2020–2021 BCSC Basic and Clinical Science Course™
11 Lens and Cataract
Chapter 12: Preparing for Cataract Surgery in Special Situations
Cataract Following Pars Plana Vitrectomy
Nuclear cataract formation is common after pars plana vitrectomy, especially in patients older than 50 years. The use of silicone oil during retinal surgery typically yields posterior subcapsular opacification. Posterior plaque may also be seen after pars plana vitrectomy. In the absence of a vitreous cushion, the posterior capsule becomes more mobile. Thus, careful attention to fluctuations in AC depth is important, to avoid a surge upon breaking vacuum when a piece of lens is aspirated (see Chapters 8 and 10). Lowering the irrigation bottle and decreasing the fluid flow rate prior to placing the phaco tip inside the eye are helpful. These maneuvers are also recommended when zonular integrity is altered as a result of prior retinal surgery or preexisting ocular disease. Note that overfilling the anterior chamber with OVDs can cause zonular stretch and breakage. Extra caution is also necessary to prevent pieces of the lens from being lost during hydrodissection in case an inadvertent capsular break had occurred during the retinal surgery. A large capsulorrhexis allows prolapse of the nucleus during hydrodissection for an iris-plane phaco chop. If the surgeon selects an extracapsular surgical technique instead of phacoemulsification, the absence of vitreous reduces posterior pressure to aid lens expression. Alternatively, after capsulorrhexis and hydrodissection of the nucleus from its cortical attachments, the nucleus can be removed using a lens loop or irrigating vectis. Patients who receive intravitreal injections also may have an inadvertent opening of the posterior capsule; these patients may be treated similarly to postvitrectomy patients (described previously).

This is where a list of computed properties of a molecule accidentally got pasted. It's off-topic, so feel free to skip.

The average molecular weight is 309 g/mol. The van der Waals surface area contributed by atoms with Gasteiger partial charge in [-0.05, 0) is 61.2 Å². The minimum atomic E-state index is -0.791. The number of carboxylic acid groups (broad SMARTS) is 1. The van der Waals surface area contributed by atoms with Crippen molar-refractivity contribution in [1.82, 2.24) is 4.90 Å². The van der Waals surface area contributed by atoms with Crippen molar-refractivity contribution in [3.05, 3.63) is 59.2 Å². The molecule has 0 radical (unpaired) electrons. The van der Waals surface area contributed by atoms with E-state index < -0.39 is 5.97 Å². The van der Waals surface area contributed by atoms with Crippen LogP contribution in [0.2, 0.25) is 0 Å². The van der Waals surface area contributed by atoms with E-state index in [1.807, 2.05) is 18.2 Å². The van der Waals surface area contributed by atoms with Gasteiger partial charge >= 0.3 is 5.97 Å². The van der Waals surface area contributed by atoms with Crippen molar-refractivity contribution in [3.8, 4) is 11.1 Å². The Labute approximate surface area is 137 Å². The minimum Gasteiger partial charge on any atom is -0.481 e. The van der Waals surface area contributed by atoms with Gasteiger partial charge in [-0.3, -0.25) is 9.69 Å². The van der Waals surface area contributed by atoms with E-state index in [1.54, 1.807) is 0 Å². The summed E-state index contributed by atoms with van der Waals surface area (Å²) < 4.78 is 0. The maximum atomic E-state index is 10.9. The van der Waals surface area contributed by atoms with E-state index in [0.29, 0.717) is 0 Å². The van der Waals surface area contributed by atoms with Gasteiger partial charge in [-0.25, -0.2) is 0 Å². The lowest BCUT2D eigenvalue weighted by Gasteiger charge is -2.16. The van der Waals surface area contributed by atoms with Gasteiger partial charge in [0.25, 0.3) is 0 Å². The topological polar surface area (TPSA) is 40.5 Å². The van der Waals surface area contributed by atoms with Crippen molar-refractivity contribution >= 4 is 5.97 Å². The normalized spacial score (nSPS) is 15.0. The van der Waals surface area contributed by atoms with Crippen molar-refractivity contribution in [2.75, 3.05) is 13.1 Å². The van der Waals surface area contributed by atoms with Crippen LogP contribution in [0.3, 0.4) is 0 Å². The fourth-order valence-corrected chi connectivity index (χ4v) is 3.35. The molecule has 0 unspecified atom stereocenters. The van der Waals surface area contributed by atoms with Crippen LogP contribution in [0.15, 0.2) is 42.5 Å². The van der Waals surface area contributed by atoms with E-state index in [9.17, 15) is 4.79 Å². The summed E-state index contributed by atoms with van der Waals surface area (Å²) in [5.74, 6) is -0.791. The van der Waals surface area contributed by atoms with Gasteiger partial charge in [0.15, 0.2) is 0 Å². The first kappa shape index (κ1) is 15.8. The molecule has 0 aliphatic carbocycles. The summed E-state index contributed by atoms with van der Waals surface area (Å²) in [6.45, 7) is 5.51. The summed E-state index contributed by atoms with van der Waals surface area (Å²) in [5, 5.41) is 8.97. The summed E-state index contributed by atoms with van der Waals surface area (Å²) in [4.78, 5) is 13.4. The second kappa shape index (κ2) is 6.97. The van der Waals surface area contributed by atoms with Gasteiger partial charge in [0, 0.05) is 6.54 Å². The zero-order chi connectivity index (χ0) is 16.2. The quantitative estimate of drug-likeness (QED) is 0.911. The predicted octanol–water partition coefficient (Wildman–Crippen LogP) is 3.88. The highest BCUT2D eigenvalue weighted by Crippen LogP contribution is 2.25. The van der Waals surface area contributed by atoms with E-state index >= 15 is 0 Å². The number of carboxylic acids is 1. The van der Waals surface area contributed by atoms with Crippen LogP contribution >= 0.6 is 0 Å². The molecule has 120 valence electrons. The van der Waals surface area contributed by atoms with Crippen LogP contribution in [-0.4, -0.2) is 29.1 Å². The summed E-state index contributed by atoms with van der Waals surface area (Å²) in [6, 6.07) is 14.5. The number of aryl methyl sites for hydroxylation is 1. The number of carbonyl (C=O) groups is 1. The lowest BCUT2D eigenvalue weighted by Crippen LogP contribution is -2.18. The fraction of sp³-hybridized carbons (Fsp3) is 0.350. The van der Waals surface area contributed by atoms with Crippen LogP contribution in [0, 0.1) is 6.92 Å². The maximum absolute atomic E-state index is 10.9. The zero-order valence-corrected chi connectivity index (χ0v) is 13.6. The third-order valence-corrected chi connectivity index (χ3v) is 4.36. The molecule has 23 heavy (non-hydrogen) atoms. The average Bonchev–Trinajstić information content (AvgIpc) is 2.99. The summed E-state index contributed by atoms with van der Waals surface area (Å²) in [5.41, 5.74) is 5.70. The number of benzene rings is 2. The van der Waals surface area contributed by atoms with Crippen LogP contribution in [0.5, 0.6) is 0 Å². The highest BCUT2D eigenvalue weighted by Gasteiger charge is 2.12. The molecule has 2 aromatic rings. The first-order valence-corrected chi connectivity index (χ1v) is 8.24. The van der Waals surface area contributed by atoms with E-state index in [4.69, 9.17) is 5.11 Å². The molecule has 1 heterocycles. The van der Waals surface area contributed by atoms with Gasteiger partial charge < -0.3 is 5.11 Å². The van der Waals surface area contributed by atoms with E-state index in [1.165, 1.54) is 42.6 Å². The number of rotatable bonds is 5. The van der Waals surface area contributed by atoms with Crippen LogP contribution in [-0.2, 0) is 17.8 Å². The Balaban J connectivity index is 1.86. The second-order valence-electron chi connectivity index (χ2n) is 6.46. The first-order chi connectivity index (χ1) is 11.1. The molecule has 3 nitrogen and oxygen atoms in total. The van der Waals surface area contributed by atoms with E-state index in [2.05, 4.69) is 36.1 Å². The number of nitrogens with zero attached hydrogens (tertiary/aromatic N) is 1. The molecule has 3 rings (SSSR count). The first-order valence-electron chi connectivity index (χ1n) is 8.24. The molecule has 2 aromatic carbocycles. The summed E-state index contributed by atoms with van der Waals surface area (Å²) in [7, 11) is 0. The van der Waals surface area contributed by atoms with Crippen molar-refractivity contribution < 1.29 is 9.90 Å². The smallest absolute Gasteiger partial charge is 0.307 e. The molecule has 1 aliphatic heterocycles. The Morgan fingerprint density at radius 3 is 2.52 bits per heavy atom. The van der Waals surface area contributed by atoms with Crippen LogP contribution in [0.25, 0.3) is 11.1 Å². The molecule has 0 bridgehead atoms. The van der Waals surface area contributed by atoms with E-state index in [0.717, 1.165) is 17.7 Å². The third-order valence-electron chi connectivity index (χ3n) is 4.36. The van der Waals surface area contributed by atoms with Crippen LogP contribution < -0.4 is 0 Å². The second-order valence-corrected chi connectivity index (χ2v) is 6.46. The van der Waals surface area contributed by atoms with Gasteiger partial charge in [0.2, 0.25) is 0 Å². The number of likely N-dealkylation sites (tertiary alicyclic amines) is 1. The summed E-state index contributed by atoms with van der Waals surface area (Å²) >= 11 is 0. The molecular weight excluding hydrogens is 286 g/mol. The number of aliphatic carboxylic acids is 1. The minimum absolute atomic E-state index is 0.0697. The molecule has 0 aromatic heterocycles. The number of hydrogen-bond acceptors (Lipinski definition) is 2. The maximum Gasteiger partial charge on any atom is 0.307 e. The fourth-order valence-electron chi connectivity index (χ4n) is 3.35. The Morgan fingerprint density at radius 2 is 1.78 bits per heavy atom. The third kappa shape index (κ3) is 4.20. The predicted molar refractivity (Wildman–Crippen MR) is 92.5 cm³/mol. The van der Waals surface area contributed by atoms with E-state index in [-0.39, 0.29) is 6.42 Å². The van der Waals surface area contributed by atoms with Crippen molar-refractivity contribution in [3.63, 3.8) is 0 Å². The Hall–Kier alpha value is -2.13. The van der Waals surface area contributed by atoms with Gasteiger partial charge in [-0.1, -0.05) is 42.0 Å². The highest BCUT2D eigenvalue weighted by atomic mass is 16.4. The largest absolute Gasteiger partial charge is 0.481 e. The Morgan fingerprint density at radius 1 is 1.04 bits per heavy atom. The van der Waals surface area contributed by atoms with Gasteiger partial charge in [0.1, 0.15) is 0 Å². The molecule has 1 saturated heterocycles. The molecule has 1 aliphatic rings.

Excerpted from BCSC 2020-2021 series: Section 11 - Lens and Cataract. For more information and to purchase the entire series, please visit https://www.aao.org/bcsc.